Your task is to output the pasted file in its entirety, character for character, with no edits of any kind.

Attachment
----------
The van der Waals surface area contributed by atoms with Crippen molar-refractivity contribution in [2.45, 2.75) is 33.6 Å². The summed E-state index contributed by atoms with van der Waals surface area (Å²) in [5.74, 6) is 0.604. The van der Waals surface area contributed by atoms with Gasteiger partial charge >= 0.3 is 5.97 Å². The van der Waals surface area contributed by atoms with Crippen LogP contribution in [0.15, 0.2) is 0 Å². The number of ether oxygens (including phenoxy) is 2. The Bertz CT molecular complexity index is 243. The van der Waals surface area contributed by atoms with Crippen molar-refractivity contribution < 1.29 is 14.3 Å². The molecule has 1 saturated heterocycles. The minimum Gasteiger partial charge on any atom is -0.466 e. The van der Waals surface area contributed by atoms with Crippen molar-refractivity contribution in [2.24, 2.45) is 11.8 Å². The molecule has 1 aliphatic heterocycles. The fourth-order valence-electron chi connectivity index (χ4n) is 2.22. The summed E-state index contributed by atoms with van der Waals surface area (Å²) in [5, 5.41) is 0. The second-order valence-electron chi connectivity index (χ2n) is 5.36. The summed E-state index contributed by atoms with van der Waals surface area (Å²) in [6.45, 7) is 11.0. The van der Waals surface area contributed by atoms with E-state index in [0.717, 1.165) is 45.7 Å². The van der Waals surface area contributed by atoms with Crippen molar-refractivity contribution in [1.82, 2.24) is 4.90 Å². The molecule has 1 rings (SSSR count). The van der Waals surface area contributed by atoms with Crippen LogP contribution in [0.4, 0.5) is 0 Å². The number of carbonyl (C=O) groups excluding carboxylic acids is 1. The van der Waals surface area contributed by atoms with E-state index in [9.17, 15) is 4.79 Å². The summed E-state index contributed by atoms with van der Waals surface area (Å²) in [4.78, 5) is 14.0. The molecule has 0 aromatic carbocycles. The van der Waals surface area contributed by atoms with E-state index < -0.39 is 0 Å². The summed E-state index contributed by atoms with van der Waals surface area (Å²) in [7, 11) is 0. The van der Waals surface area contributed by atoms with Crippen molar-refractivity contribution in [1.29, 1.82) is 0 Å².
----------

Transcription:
The van der Waals surface area contributed by atoms with Crippen molar-refractivity contribution in [2.45, 2.75) is 33.6 Å². The summed E-state index contributed by atoms with van der Waals surface area (Å²) in [5.74, 6) is 0.604. The van der Waals surface area contributed by atoms with Gasteiger partial charge >= 0.3 is 5.97 Å². The van der Waals surface area contributed by atoms with Crippen LogP contribution in [0.15, 0.2) is 0 Å². The number of ether oxygens (including phenoxy) is 2. The Bertz CT molecular complexity index is 243. The van der Waals surface area contributed by atoms with Crippen molar-refractivity contribution < 1.29 is 14.3 Å². The molecule has 1 saturated heterocycles. The minimum Gasteiger partial charge on any atom is -0.466 e. The van der Waals surface area contributed by atoms with Crippen molar-refractivity contribution in [2.24, 2.45) is 11.8 Å². The molecule has 1 aliphatic heterocycles. The fourth-order valence-electron chi connectivity index (χ4n) is 2.22. The summed E-state index contributed by atoms with van der Waals surface area (Å²) in [5, 5.41) is 0. The second-order valence-electron chi connectivity index (χ2n) is 5.36. The summed E-state index contributed by atoms with van der Waals surface area (Å²) in [6.45, 7) is 11.0. The van der Waals surface area contributed by atoms with E-state index in [0.717, 1.165) is 45.7 Å². The van der Waals surface area contributed by atoms with Crippen molar-refractivity contribution in [1.82, 2.24) is 4.90 Å². The molecule has 1 rings (SSSR count). The van der Waals surface area contributed by atoms with Crippen LogP contribution in [0.4, 0.5) is 0 Å². The number of carbonyl (C=O) groups excluding carboxylic acids is 1. The van der Waals surface area contributed by atoms with E-state index in [9.17, 15) is 4.79 Å². The summed E-state index contributed by atoms with van der Waals surface area (Å²) in [4.78, 5) is 14.0. The molecule has 0 aromatic carbocycles. The van der Waals surface area contributed by atoms with E-state index < -0.39 is 0 Å². The summed E-state index contributed by atoms with van der Waals surface area (Å²) in [7, 11) is 0. The van der Waals surface area contributed by atoms with Crippen molar-refractivity contribution in [1.29, 1.82) is 0 Å².